‘Polarity’ #1 Balances Humor, Heart And Hyperviolence [Review]
I admit it. I was worried about Polarity. I'm a 27 year-old dude who, until a few years ago, dreamed of glibly belting thinly-veiled Kamandi allusions over metalcore breakdowns for a living. I'm only filling you in here so you have a sense of the kind of baggage that got unpacked when I was presented with a comic written by the frontman of bands like Say Anything that I once wanted to open for. Max Bemis is somebody who means something to me, but he also still lives in a world I thought I had left behind (or, perhaps, had left me behind) as I focused my attention and career outside of music. So it's funny, or maybe just... y'know... awesome, that Bemis (himself bipolar) and artist Jorge Coelho's comic about a bipolar artist-turned-superpowered man on action hit me like a kind of therapy session. Polarity #1 is a solid deconstruction of youth culture with heart, humor and hints of potent hyperviolence. In other words, it strikes my kind of balance.
Polarity's protagonist is Tim, a budding fine artist who discovers he's bipolar after being struck by a car during a manic, pantsless, public episode (a fictionalized version of something Bemis himself experienced in his youth). The incident colors the way people see him within the hipster bubble of Brooklyn, giving him an ironic amount of credibility with the art crowd and getting him laid. Trouble is, Tim's been working to manage his condition through therapy and other lifestyle changes, leaving him feeling exhausted and uninspired amid a culture he resents relying upon for validation. His curse is his gift is his curse.
Tim's also kind of an ass. He doesn't like himself, so he reduces those around him to concepts, and even objects, to keep his ego above water. This leaves him especially vulnerable when it's suggested that maybe he's just as phony as everyone else. Maybe he was a better artist when he was out of control? Maybe he could ditch the girl he's with for the one he wants if he stopped stifling himself with medication and cut loose again?
In a desperate attempt to kickstart his life, Tim falls off the wagon and surrenders not only to his old ways, but those of the peers he's been sneering at. He's back in a bad way, alienating himself from his friends and just maybe discovering some new foes.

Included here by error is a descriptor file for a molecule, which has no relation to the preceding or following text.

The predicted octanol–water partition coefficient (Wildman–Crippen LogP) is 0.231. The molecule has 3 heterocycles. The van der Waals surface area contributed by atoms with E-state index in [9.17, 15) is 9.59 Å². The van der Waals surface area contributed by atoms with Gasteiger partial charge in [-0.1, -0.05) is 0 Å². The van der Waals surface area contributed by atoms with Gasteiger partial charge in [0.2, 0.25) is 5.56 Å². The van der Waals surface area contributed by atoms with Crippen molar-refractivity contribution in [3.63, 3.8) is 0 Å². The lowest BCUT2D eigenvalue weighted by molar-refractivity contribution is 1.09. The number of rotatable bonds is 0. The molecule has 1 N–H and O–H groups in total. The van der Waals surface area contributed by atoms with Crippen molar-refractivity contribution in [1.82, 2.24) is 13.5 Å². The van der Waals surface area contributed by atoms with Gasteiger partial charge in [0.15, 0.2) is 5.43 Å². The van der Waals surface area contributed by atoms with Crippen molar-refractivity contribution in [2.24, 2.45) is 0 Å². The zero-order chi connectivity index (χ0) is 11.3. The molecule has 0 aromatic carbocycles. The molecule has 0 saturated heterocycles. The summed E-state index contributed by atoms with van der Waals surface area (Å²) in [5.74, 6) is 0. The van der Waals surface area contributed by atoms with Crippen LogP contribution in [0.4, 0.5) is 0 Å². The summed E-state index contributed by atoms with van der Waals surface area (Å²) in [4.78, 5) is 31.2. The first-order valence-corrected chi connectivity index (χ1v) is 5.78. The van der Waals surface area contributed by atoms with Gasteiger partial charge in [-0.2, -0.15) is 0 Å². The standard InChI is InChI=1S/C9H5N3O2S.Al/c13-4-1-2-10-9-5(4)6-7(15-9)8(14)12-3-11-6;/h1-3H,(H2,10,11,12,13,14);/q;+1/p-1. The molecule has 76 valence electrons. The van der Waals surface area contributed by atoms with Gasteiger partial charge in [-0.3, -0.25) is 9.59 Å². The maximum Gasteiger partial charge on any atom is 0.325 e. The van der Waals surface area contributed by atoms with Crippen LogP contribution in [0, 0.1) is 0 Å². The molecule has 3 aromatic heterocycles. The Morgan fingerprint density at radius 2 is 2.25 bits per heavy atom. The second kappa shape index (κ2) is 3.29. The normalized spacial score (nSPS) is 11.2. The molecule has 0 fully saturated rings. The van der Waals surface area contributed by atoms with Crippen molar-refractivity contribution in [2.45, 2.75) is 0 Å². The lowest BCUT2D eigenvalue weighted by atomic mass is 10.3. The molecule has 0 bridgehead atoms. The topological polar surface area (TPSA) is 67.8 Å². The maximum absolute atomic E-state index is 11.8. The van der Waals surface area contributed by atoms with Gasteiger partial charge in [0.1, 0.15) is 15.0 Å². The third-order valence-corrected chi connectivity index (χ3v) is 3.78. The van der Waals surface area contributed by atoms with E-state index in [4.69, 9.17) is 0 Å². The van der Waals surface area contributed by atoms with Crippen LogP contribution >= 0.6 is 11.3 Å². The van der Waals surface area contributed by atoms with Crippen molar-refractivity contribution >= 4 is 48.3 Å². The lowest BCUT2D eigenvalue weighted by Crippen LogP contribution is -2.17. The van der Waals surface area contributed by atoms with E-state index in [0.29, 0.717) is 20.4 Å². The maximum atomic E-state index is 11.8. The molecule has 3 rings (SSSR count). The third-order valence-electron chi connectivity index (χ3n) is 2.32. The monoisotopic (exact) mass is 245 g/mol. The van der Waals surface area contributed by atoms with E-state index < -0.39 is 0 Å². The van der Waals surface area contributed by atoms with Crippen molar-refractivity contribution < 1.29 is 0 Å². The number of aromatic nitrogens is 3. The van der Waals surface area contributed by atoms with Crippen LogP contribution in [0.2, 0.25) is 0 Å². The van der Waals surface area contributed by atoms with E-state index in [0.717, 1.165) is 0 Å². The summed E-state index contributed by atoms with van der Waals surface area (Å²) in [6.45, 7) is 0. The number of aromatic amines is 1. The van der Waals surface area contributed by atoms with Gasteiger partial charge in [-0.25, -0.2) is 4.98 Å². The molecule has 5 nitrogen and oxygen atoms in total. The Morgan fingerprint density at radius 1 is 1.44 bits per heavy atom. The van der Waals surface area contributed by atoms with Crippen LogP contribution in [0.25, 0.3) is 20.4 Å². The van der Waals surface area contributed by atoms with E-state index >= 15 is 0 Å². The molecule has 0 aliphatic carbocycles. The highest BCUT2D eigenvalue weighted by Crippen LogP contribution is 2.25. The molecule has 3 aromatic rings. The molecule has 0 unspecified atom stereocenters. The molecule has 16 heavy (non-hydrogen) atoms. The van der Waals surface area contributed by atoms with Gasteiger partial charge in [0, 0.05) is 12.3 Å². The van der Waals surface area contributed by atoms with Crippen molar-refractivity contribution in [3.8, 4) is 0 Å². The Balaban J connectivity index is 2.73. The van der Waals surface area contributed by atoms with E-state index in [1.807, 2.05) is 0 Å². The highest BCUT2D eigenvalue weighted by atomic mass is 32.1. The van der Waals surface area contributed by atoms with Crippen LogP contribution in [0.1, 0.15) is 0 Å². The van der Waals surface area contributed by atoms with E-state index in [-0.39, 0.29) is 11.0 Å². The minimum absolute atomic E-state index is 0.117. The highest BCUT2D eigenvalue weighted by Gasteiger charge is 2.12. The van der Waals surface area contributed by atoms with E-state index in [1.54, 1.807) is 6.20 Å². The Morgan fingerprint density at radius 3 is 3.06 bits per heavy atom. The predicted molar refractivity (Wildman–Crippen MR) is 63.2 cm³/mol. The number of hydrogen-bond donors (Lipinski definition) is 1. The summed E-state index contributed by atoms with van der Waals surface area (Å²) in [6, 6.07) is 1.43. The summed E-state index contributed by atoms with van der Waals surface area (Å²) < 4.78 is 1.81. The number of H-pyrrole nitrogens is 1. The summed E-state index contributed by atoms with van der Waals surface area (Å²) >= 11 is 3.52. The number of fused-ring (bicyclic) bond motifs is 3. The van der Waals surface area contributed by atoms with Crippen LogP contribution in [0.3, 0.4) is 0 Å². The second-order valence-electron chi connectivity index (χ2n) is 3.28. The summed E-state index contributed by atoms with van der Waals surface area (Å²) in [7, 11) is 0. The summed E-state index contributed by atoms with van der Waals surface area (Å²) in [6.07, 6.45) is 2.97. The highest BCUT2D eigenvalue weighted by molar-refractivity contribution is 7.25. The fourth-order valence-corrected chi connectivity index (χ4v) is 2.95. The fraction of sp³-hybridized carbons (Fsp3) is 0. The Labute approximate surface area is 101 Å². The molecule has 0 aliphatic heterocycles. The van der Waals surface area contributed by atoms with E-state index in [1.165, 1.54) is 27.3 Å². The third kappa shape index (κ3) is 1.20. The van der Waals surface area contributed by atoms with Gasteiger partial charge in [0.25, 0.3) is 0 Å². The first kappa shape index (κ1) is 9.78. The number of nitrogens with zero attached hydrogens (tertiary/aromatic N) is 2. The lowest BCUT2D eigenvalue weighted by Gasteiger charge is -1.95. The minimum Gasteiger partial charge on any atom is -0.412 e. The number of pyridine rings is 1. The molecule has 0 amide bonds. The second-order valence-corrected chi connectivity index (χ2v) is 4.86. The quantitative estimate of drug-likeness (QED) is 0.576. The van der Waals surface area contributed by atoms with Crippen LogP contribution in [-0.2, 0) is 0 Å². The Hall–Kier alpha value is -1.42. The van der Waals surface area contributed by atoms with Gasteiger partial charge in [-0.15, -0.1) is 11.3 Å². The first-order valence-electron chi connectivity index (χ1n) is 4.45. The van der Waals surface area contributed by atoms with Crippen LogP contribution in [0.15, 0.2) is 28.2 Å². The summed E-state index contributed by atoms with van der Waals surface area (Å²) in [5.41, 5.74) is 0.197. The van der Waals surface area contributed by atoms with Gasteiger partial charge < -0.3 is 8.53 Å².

Bemis is careful not to present Tim as some kind of lovable loser. You empathize with his discomfort, but you stop seeing him as a Holden Caulfield hopeless romantic and it's made plain he's at least partially a willing participant in his problems ... until he's not.
Therein lies the first issue's big reveal and potential power fantasy appeal. It turns out not everything Tim had been experiencing off of his meds was off-base. Or is it?
If you dig books like Luther Strode, you'll be right at home by the final page of Polarity. On the flipside, those left cold by near-constant comic book brutality aren't necessarily being set up for three pending issues of pain. The first issue's buildup indicates nuance is going to be the order of the day in this series. That's what I'm hoping for anyway, especially when its story is made doubly (or even...triply? quadruply?) interesting by its art team. I want to keep looking at this stuff.
The book's narrative hooks and honesty are made razor sharp by Coelho's interiors. Frazier Irving's vivid covers (and alternates by W. Scott Forbes, Sherri DuPree Bemis, and Tradd Moore and Rico Renzi) will attract your attention, but it's Coelho and colorist Felipe Sobreiro's heavy lifting on every page that really sells Tim's unraveling Bohemia.
A parody of contemporary culture's gotta, y'know, actually look contemporary, and it's clear the art team took pains to deck out its cast in attire you'd see at any indie rock show, dive bar or art gallery in America (or really, the world) these days. The effort shouldn't be lost on readers all too used to seeing dudes drawn in painted-on t-shirts and jeans, and ladies livin' it up in fashions fresh out of a Limp Bizkit retrospective. You'll either see these characters downtown this weekend... or maybe kind BE these characters this weekend. I ain't judging!
Three more issues remain to see if Bemis and Coelho will stick their landing, but their harmony thus far hints at a satisfying four-issue outing from the team. I shouldn't have been sweating things, especially when I already considered Bemis a successful storyteller in song. Polarity is funny without being snobby, self-deprecating without being whiny and promises big action that won't make you roll your eyes. Bemis makes sure that, whether readers ever heard of him or his music or not, they'll be feel in on his jokes and compelled to stick around for his perhaps more poignant (if superpowered) insights into living with bipolar disorder. I'm into it.
[Click Cover To Enlarge]